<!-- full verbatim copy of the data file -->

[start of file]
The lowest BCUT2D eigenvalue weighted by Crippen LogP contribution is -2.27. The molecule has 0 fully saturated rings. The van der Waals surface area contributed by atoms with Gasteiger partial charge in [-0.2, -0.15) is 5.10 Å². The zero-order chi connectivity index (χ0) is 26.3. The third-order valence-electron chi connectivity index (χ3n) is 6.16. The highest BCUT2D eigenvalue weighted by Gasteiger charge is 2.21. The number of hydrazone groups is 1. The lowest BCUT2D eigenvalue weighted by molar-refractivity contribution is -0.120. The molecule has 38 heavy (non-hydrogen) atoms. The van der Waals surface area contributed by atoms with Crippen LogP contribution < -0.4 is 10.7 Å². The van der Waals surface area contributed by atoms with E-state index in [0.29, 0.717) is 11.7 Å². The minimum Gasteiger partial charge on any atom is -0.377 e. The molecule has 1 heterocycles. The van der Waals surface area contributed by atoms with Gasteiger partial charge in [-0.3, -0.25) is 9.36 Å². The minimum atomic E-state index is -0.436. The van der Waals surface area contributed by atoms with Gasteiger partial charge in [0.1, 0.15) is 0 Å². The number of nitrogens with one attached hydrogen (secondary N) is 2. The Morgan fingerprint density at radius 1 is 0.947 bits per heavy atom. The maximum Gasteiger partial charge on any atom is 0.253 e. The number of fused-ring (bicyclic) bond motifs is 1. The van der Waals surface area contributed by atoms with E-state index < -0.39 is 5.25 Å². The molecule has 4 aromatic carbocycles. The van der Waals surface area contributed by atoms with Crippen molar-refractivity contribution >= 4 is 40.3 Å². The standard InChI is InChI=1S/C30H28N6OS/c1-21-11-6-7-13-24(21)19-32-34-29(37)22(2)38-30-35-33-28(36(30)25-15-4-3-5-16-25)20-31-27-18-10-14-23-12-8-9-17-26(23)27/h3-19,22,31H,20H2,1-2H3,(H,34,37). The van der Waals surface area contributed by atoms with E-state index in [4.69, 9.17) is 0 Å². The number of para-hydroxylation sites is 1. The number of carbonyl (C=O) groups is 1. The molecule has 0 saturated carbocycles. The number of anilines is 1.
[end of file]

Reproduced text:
The lowest BCUT2D eigenvalue weighted by Crippen LogP contribution is -2.27. The molecule has 0 fully saturated rings. The van der Waals surface area contributed by atoms with Gasteiger partial charge in [-0.2, -0.15) is 5.10 Å². The zero-order chi connectivity index (χ0) is 26.3. The third-order valence-electron chi connectivity index (χ3n) is 6.16. The highest BCUT2D eigenvalue weighted by Gasteiger charge is 2.21. The number of hydrazone groups is 1. The lowest BCUT2D eigenvalue weighted by molar-refractivity contribution is -0.120. The molecule has 38 heavy (non-hydrogen) atoms. The van der Waals surface area contributed by atoms with Crippen LogP contribution < -0.4 is 10.7 Å². The van der Waals surface area contributed by atoms with E-state index in [0.29, 0.717) is 11.7 Å². The minimum Gasteiger partial charge on any atom is -0.377 e. The molecule has 1 heterocycles. The van der Waals surface area contributed by atoms with Gasteiger partial charge in [-0.3, -0.25) is 9.36 Å². The minimum atomic E-state index is -0.436. The van der Waals surface area contributed by atoms with Gasteiger partial charge in [0.1, 0.15) is 0 Å². The number of nitrogens with one attached hydrogen (secondary N) is 2. The Morgan fingerprint density at radius 1 is 0.947 bits per heavy atom. The maximum Gasteiger partial charge on any atom is 0.253 e. The number of fused-ring (bicyclic) bond motifs is 1. The van der Waals surface area contributed by atoms with E-state index < -0.39 is 5.25 Å². The molecule has 4 aromatic carbocycles. The van der Waals surface area contributed by atoms with Crippen molar-refractivity contribution >= 4 is 40.3 Å². The standard InChI is InChI=1S/C30H28N6OS/c1-21-11-6-7-13-24(21)19-32-34-29(37)22(2)38-30-35-33-28(36(30)25-15-4-3-5-16-25)20-31-27-18-10-14-23-12-8-9-17-26(23)27/h3-19,22,31H,20H2,1-2H3,(H,34,37). The van der Waals surface area contributed by atoms with E-state index in [4.69, 9.17) is 0 Å². The number of para-hydroxylation sites is 1. The number of carbonyl (C=O) groups is 1. The molecule has 0 saturated carbocycles. The number of anilines is 1.